Foreign bodies lodged inside the vagina are frequently the cause of vaginitis, with tissue and toilet paper being the worst offenders. Presentation of a vaginal foreign body varies—sometimes it appears as an odorous brown or blood-streaked discharge, but in other cases it will appear as yellow discharge that is mildly purulent. Though toilet paper and tissues are perhaps the most common foreign bodies, because children have a tendency to stick random objects into various orifices, the possibilities are fairly limitless—crayons, small toys, paper, and cotton are examples of items that have been found. It should be noted that the insertion of foreign objects into a vagina may be a sign of sexual abuse or disturbed behavior, so care should be taken to obtain additional information regarding the patient’s psychosocial history.

Vaginitis with a pathogenic cause

Sexually transmitted pathogens

  • Chlamydia trachomatis and Neisseria gonorrhea

Chlamydia trachomatis and Neisseria gonorrhea are both sexually transmitted (in most cases) infections that can cause vaginitis. Symptoms include labial swelling, genital pruritus, dysuria, and copious amounts of green or yellow discharge. The vagina may also be inflamed, as well. It is exceedingly rare that the acquisition of both infections is nonsexual and a diagnosis of either in a prepubescent child warrants suspicion of child abuse and requires a call to Child Protective Services.

Gastrointestinal pathogenic causes

  • Shigella

Shigella flexneri, Shigella sonnei, Shigella boydii, and Shigella dysenteriae are all known causes of vaginitis in infants and children, characterized by a white to yellowish discharge that is bloody 75% of the time. The vulvar mucosa is often inflamed and in some cases, diarrhea and dysuria may occur. The Shigella form of vulvovaginitis is fairly uncommon.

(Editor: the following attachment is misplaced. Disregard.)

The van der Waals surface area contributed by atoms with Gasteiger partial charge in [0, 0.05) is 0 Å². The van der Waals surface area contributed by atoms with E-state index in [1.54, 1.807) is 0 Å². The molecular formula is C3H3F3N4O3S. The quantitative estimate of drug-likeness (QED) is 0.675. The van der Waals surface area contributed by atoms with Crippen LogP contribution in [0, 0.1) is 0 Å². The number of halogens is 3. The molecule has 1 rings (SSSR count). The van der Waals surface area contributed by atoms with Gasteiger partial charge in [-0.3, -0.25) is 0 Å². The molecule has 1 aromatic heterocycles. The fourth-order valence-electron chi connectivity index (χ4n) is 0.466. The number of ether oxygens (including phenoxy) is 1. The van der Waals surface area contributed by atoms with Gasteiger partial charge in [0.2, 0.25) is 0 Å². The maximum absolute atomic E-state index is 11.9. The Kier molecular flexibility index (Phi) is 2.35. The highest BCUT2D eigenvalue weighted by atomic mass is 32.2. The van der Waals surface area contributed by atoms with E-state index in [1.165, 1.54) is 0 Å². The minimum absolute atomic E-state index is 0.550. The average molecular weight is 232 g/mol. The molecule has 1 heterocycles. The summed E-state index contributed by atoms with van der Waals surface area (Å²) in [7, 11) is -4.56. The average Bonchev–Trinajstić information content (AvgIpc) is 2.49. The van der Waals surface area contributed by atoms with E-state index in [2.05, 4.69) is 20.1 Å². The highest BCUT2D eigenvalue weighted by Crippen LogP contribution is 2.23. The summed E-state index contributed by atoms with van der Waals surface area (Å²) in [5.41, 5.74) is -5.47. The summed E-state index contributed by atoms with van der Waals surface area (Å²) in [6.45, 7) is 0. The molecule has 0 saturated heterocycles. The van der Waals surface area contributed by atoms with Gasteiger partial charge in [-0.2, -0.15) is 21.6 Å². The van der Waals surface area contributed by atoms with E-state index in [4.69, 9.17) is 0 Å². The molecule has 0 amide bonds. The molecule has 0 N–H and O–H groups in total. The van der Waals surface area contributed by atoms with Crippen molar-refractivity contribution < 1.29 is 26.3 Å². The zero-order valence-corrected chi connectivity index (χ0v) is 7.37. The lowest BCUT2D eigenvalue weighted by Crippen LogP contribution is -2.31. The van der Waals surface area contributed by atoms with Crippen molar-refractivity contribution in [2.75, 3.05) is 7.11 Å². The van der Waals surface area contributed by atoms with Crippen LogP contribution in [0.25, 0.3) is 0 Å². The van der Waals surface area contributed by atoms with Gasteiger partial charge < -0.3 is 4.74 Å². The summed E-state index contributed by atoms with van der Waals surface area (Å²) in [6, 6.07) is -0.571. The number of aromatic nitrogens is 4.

• Pinworm infection (Enterobius vernicularis)

Pinworms are a type of roundworm that measure less than 1cm in length. They are one of the most common infections, particularly for children, who often harbor a multitude of worms in their intestinal tract. Pinworms are acquired from ingesting worm eggs; they then hatch in the duodenum and travel to and settle in the colon. Females often travel through the anus (usually at night when the child is asleep) to lay their eggs in the perianal skin. Symptoms of a pinworm infection include intense anal and perianal itching; a quick at-home test to check for pinworms is to apply a piece of clear tape to the affected area, pull it up and attach it to glass slide, then examine it for evidence of pinworm eggs.

  • Escherichia coli

Respiratory and skin pathogens

  • Strains of Streptococcus

Three types of streptococcus infections are known to cause vaginitis—Streptococcus pyogenes (also known as Group A streptococcus), Streptococcus agalactiae (Group B streptococcus), and Streptococcus pneumoniae. Streptococcus pyogenes is the causal factor in 21% of vaginitis cases involving prepubescent girls2)Maniatis, AN et al (1996) “Streptococcus agalactiae: a vaginal pathogen?” Journal of Medical Microbiology March 44(3): 199-202., but is rarely seen in adult women.

  • Haemophilus influenza
  • Staphylococcus aureus3)Meltzer, Micelle C. and Jane R. Schwebke (2008) “Lactational Amenorrhea as a Risk Factor for Group A Streptococcal Vaginits.” In Clinical Infectious Diseases 46 (10), pp. 112-115.

Rare forms of vaginitis in prepubescent girls

Bacterial vaginosis (not to be confused with bacterial vaginitis)